On 24th September, 1960, in a historic move, the Indonesian government enacted an Agrarian Law known as UUPA 1960, thereby replacing the old and unfair land legislation which had once been put in place by the Dutch colonial rulers .
Ever since, UUPA 1960 has formed the basis for land laws in the country and also for regulating agrarian resources in Indonesia . This progressive piece of legislation was aimed at overhauling Indonesia’s agrarian structure, which was inherently unequal at the time of it’s independence. This law emphasises that agrarian resources should be managed and utilised for the prosperity of peasants and thereby the nation.
Over the last six decades, peasants in Indonesia have come to mark 24th of September every year as the National Peasants’ Day. As always, this year too, Serikat Petani Indonesia (SPI), which is among the most prominent peasant unions in the country, held a public event and several other actions to commemorate the day and also to raise awareness among its cadres on agrarian issues in the country.
Speaking at the public event, Henry Saragih, who is the Chairperson of SPI commended the Jokowi administration for initiating agrarian reforms, bringing in resolution mechanisms to address agrarian conflicts and for introducing programs for food sovereignty.
However, he also insisted the government should step up its efforts multifold to bring in visible changes and also noted with utmost concern that many draft legisltations that are currently being discussed in the parliament, as Jokowi’s current administration approaches the end ot its tenure, are infact contradictory to the steps taken thus far towards a comprehensive agrarian reform.
There are five proposed amendments that have direct bearing on the lives of peasants and rural communities; The proposed changes to the law on Land, on Sustainable Agriculture Cultivation System, on Cooperatives and on Animal, Fish and Plant Quarantine and on Water Resources will have serious implications for peasants, fishers and indigenous families. The amendments to Plant Quarantine law and those proposed on Sustainable Agriculture Cultivation has already been passed by the Parliament, while the others are still being discussed.
At the event members of Serikat Petani Indonesia demanded that besides harmonising these draft laws with the relevant provisions under UUPA 1960, , the Indonesia Government must also refer to the United Nations Declaration on the Rights of Peasants and Other People Working in Rural Areas (UNDROP).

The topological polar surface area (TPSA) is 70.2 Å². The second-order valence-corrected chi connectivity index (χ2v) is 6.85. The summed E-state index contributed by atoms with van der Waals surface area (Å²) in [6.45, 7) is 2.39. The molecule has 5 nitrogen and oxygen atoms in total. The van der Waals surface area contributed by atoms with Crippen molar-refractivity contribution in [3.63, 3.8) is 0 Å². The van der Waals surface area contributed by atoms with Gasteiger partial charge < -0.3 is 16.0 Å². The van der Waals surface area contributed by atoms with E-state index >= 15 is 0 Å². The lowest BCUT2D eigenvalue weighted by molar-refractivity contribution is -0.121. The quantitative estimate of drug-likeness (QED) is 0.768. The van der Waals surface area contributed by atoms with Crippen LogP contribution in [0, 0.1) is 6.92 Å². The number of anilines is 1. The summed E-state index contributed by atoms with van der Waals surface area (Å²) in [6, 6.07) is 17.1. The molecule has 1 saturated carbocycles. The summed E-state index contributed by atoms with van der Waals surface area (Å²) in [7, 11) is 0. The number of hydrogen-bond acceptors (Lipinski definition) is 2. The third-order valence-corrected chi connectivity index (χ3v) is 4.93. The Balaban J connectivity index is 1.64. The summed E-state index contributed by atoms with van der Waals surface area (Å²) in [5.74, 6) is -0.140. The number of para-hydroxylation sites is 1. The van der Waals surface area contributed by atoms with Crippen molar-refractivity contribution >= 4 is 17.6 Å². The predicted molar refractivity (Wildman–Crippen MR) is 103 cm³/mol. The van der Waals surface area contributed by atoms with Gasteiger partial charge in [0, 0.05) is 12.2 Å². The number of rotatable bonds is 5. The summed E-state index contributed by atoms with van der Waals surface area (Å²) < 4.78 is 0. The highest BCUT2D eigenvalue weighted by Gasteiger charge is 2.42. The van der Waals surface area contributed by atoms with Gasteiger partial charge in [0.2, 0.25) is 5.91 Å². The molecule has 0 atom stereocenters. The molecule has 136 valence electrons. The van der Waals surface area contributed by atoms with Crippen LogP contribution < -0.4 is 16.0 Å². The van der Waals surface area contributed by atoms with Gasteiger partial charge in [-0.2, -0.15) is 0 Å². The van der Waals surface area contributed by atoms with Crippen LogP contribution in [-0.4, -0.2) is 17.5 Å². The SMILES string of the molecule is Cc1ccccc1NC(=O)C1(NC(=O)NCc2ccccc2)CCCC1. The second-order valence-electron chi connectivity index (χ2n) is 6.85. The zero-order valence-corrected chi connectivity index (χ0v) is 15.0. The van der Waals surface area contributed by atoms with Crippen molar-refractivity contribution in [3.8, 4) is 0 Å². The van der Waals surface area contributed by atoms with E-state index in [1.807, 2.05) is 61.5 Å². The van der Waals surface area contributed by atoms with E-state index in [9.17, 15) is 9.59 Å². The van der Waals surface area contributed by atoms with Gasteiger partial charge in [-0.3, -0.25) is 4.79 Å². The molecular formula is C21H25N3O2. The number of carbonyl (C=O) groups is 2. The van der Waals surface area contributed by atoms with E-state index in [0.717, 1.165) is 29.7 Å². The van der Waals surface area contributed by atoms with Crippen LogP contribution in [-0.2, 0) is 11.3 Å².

As UNDROP contains regulation of protection and empowerment on rights of peasants and other people working in rural areas, parliament must put UNDROP as reference for formulating regulations from national level to village level, the union said.
At the public meeting, peasants also analysed the impact of various global trade agreements that Indonesia had signed onto over the years. These agreements, the peasants said, marginalizes the economic life of rural communities and compromised on Indonesia’s food sovereignty.
Citing one striking example from recent times wherein Indonesia has received a lawsuit from Brazil at the WTO (World Trade Organisation) challenging the country’s import policies on poultry, the peasant union has warned that any negative outcome from this lawsuit will have serious implications for livelihoods of thousands of Indonesian families, who are small scale food producers.
At the event, Reacting to the massive forest fires which blazed on the islands of Sumatra and Borneo in mid-September, the peasant union urged the government to transform Indonesia’s agricultural model into agroecological agriculture, an agricultural model that does not damage nature, and prioritises the fulfilment of national food needs, for food sovereignty.
“Abandoning farming methods that destroy nature are only oriented to meet the interests of international markets, which are currently on the brink of crisis, ” Henry said during the event.
SPI encourages its members to plant crops that are not dependent on the vagaries of global markets or that which are easily exposed to fires. It encourages its members to engage in agroecological agriculture that is environmentally friendly to realise national food sovereignty.